– Nigel

This ticket is probably due to an incorrect VIN in a database somewhere, or possibly an incorrectly typed license plate number. At some point, someone registered a car with a similar VIN as yours and it got typed in wrong.

Just go through your bank records or credit card records or other records and make sure you have some clear evidence that you weren’t in the area at the time of the supposed ticket, then contact them. Simply state that you’ve never been to that area and have records showing that you were in another part of the country on that date. That should clear things up in a jiffy.

I’m almost certain that this is due to someone typing in a VIN or a license plate number wrong somewhere.

Q10: Using Roth IRA contributions

In my late twenties I got super serious about saving for retirement and maxed out my Roth IRA for several years while also contributing 15% to my 401(k) and getting 5% of that matched. I am very well off for retirement now.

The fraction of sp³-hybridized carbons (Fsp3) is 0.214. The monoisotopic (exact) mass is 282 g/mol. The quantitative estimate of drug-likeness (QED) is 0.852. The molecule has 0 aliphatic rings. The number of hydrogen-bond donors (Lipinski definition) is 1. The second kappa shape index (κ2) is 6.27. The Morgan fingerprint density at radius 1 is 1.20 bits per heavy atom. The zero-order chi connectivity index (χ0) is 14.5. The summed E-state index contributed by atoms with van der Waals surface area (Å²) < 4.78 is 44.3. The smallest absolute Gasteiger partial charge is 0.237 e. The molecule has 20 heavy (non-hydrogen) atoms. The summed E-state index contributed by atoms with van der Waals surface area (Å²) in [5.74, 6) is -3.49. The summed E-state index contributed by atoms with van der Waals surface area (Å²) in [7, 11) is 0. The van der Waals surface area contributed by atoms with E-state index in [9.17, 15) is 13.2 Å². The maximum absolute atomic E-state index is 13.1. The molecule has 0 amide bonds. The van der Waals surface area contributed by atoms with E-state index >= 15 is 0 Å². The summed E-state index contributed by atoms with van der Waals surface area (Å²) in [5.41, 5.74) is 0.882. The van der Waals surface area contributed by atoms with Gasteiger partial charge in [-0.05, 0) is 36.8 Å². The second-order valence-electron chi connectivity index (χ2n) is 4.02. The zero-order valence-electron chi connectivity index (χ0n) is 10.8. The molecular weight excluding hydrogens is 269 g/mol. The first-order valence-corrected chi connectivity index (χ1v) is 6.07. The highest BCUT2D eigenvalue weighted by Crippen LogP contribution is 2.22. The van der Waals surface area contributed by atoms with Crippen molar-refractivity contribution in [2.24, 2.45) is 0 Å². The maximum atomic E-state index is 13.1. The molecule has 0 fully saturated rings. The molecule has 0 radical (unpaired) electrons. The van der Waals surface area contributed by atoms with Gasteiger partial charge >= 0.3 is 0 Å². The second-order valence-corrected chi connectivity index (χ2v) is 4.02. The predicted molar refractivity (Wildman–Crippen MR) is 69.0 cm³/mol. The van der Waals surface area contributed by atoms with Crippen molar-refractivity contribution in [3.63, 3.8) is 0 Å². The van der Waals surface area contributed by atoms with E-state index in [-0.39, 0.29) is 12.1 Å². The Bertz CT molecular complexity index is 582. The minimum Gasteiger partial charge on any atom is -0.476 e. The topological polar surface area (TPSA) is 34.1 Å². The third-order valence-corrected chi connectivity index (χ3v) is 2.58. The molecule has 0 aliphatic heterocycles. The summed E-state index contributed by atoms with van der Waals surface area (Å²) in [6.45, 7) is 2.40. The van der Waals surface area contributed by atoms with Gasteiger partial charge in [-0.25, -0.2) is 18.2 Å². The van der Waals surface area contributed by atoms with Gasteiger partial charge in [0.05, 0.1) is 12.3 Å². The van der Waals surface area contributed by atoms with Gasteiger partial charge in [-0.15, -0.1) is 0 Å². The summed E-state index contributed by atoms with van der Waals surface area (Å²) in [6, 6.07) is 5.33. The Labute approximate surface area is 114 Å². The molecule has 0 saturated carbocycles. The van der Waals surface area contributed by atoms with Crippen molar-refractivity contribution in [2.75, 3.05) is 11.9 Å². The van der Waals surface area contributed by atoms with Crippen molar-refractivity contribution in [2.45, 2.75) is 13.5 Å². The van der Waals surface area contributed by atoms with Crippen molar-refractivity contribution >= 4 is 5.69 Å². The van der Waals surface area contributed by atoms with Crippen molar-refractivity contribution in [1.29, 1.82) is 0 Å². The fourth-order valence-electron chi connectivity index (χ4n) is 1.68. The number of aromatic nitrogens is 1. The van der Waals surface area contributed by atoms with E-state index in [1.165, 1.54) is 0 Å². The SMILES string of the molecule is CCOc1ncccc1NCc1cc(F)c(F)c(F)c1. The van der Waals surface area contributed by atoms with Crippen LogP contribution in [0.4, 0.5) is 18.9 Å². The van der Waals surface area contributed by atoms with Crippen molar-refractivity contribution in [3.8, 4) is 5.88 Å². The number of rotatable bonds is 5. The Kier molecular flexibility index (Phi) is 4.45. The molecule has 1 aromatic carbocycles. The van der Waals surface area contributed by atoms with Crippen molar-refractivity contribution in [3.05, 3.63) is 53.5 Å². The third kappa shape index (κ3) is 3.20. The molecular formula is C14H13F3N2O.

Given this do you think it is a good idea to use Roth IRA contributions to help pay for my son’s college education? I am a single mom with only one child. He’s going to a state university and living at home while doing so for at least the first year or two. My Roth contributions can cover his tuition for three years or so. Good idea or not?
– Brenda

Again, it’s really hard to know the right answer without seeing a full picture of your finances. It does sound like you are in good shape for retirement, but I would consider it more important that you’re in great retirement shape than paying for his college tuition.

Unless you are extremely sure that you are in absolutely great retirement shape, I wouldn’t pull out my Roth IRA contributions to help. Instead, I’d have him take out some student loans to pay for the tuition. If you can help a little out of pocket, make some payments on those loans when they’re in forbearance to keep the interest in check, but don’t tap your Roth IRA for it.

If you’re dead sure you’re in extremely good retirement shape and helping your son emerge from college without debt is very important to you, then it’s a reasonable choice, but be absolutely sure you’re in good shape first!